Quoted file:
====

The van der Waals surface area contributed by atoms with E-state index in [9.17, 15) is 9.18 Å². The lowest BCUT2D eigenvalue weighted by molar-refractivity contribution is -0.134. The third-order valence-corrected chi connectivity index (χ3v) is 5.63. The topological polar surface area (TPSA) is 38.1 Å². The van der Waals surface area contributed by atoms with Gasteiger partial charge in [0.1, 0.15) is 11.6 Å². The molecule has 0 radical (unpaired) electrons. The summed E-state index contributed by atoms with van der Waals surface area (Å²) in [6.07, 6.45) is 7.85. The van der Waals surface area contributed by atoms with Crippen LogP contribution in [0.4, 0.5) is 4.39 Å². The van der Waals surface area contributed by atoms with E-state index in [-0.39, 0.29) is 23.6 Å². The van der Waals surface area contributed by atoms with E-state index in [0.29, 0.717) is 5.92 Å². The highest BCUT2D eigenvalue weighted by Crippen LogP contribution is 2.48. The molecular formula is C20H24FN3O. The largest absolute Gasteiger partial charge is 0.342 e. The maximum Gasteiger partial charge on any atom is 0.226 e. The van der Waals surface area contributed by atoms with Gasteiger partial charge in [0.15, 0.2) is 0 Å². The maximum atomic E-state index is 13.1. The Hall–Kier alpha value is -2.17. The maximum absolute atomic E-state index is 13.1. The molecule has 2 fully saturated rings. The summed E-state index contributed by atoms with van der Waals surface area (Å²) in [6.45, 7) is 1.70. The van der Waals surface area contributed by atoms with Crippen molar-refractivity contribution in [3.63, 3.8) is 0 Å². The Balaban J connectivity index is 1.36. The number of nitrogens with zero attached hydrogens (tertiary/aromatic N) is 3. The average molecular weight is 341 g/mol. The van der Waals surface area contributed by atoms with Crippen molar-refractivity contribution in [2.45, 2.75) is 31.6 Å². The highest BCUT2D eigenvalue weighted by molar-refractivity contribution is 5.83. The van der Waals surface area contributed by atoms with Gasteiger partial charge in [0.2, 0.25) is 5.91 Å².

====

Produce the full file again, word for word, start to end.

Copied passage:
The van der Waals surface area contributed by atoms with E-state index in [9.17, 15) is 9.18 Å². The lowest BCUT2D eigenvalue weighted by molar-refractivity contribution is -0.134. The third-order valence-corrected chi connectivity index (χ3v) is 5.63. The topological polar surface area (TPSA) is 38.1 Å². The van der Waals surface area contributed by atoms with Gasteiger partial charge in [0.1, 0.15) is 11.6 Å². The molecule has 0 radical (unpaired) electrons. The summed E-state index contributed by atoms with van der Waals surface area (Å²) in [6.07, 6.45) is 7.85. The van der Waals surface area contributed by atoms with Crippen LogP contribution in [0.4, 0.5) is 4.39 Å². The van der Waals surface area contributed by atoms with E-state index in [-0.39, 0.29) is 23.6 Å². The van der Waals surface area contributed by atoms with E-state index in [0.29, 0.717) is 5.92 Å². The highest BCUT2D eigenvalue weighted by Crippen LogP contribution is 2.48. The molecular formula is C20H24FN3O. The largest absolute Gasteiger partial charge is 0.342 e. The maximum Gasteiger partial charge on any atom is 0.226 e. The van der Waals surface area contributed by atoms with Gasteiger partial charge in [0.15, 0.2) is 0 Å². The maximum atomic E-state index is 13.1. The Hall–Kier alpha value is -2.17. The maximum absolute atomic E-state index is 13.1. The molecule has 2 fully saturated rings. The summed E-state index contributed by atoms with van der Waals surface area (Å²) in [6.45, 7) is 1.70. The van der Waals surface area contributed by atoms with Crippen molar-refractivity contribution in [3.63, 3.8) is 0 Å². The Balaban J connectivity index is 1.36. The number of nitrogens with zero attached hydrogens (tertiary/aromatic N) is 3. The average molecular weight is 341 g/mol. The van der Waals surface area contributed by atoms with Crippen molar-refractivity contribution in [2.45, 2.75) is 31.6 Å². The highest BCUT2D eigenvalue weighted by molar-refractivity contribution is 5.83. The van der Waals surface area contributed by atoms with Gasteiger partial charge in [0.2, 0.25) is 5.91 Å².